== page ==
artist / participant
THU PERRET : ZONE
PRIVATE VIEW: TUESDAY , 2 2 NOVEMBER , 6 – 8 PM
Simon Lee Gallery is delighted to announce Mai
Thu Perret’s second solo exhibition and her first at the London gallery .
Mai – Thu Perret creates interdisciplinary works that combine the languages of feminism , politics , theatre, nature, religion and art history.
The exhibiti on Zone expands on Perret’s own fictional narrative The Crystal Frontier , which the artist has been writing since 1999 , that follows a group of women who form a commune New Ponderosa Year Zero in the remote desert of South W estern N ew Mexico, in an attempt to escape capitalism and patriarchal convention . Perret’s new body of work draws on French avant
garde writer and feminist theorist Monique Wittig’s novel Les Guérillères (f irst published in 1969) that imagines a society run by a tribe of warrior lesbian women.
Wittig’s layered , inter connect ed style of writing and Dada collage techniques are referenced in the scale and range of works in this exhibition, reflecting Perret’s interest in f ormal strategies of disruption, combining incongruous elements and materials to explore different histories , political situations and how objects function within and influence the social systems they inhabit. The exhibition’s title Zone can si multaneously refer to a meditative, mindful space and a war zone.
Visitors to the gallery are greeted by an armed , faceless , seated female figure from Perret’s series Les G uérillère s , who seemingly acts as an idle guard over a series of new works, including a ceramic fountain, a wicker sculpture and ceramic wall based reliefs (all 2016) .
Extending a body of work Perret developed for her solo exhibition at the Nasher Sculpture Center in Dallas, the figurative sculpture is a direct reference to Wittig’s text and inspired by soldiers in the YPJ, a female
only Kurdish militia currently fighting in the Syr ian civil war . With a body collag ed from papier
m â ch é , found clothes and feet of bronze , this sub j ect resembles a store mannequin or puppet, imply ing animation or movement . Materially reflecting the complexities of individual and collective identity, Les G uérillères also evok es the uncanny formal ruptures employed by Dadaist artists in the aftermath of World War I . Perret’s figure in repose occupies the time and space between action and inaction ; w hilst guns pose a key threat to societies of our time, here this cast resin gun is cand y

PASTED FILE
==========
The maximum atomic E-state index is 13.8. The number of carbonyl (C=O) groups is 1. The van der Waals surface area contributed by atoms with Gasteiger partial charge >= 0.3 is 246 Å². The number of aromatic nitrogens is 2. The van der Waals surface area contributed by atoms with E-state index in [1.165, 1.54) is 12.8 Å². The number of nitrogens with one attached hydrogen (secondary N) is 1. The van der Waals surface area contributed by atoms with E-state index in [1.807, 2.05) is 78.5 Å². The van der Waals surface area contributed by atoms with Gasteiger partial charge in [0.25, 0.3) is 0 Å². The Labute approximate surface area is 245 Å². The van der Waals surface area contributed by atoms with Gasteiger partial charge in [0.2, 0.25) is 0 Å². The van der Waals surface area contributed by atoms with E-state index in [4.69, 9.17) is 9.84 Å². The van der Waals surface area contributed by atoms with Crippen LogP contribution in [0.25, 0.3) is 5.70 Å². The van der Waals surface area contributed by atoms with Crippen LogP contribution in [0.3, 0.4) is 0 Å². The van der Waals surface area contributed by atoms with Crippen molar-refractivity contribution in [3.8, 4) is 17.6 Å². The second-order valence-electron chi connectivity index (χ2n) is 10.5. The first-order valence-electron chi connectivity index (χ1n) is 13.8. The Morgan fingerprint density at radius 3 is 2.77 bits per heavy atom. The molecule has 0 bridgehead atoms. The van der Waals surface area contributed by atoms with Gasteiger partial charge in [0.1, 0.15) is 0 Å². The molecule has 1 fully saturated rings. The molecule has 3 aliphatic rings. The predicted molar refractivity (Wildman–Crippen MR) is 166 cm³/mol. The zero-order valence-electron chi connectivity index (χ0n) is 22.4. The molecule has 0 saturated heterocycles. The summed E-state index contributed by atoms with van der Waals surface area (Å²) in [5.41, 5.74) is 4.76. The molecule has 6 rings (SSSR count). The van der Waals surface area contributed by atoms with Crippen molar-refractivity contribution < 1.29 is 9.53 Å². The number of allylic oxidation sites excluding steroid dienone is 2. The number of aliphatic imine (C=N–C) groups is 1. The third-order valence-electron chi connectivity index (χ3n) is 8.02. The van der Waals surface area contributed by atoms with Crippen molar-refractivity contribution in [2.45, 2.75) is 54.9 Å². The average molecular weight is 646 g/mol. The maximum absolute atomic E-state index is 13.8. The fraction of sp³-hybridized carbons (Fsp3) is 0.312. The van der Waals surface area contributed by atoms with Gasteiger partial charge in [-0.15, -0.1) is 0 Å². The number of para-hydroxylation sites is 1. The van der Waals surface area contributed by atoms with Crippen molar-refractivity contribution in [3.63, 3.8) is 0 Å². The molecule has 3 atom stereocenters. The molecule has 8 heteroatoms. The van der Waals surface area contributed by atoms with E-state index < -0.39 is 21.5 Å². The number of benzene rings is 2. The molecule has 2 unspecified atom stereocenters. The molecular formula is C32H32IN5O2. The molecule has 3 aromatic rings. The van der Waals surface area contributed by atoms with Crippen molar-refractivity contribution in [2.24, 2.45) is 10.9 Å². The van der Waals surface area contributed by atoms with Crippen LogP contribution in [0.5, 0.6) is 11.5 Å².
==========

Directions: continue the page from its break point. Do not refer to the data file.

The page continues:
like , fetishis ed , temporarily immobilised yet still harbouring potential. W ith a pastel pink circle emblazoned across her face , Perret’s solitary soldier queers our s trategies of perception and the legibility of the objects in the gallery.
Raw Sophie , a n abstract form made f rom wicker , further animates the exhibition . Referencing Sophie Tauber's Dada Heads, this super sized portrait is featureless, mute and locked in silent alterity . As an artist leading the development of modern art in Europe, Ta uber embodies a new vision of the roles of art and women . Perret was drawn to the Heads ’ doll
like shapes , identity free and object
like , with their lack of mouths su mmon ing a “ silent scream in the vacuum of explosive Europe " 1 . Although wicker is a feminized , ancient craft, the scale of the sculpture and its rigorous shape suggest s a vectorized, 3D rendering materialized and further complicates our reading and gendering of objects and technology .
Cera mic wall reliefs run the visual ga mut , from ductile, fluid shapes bearing the imprint of hands and gesture s , to sharp, hard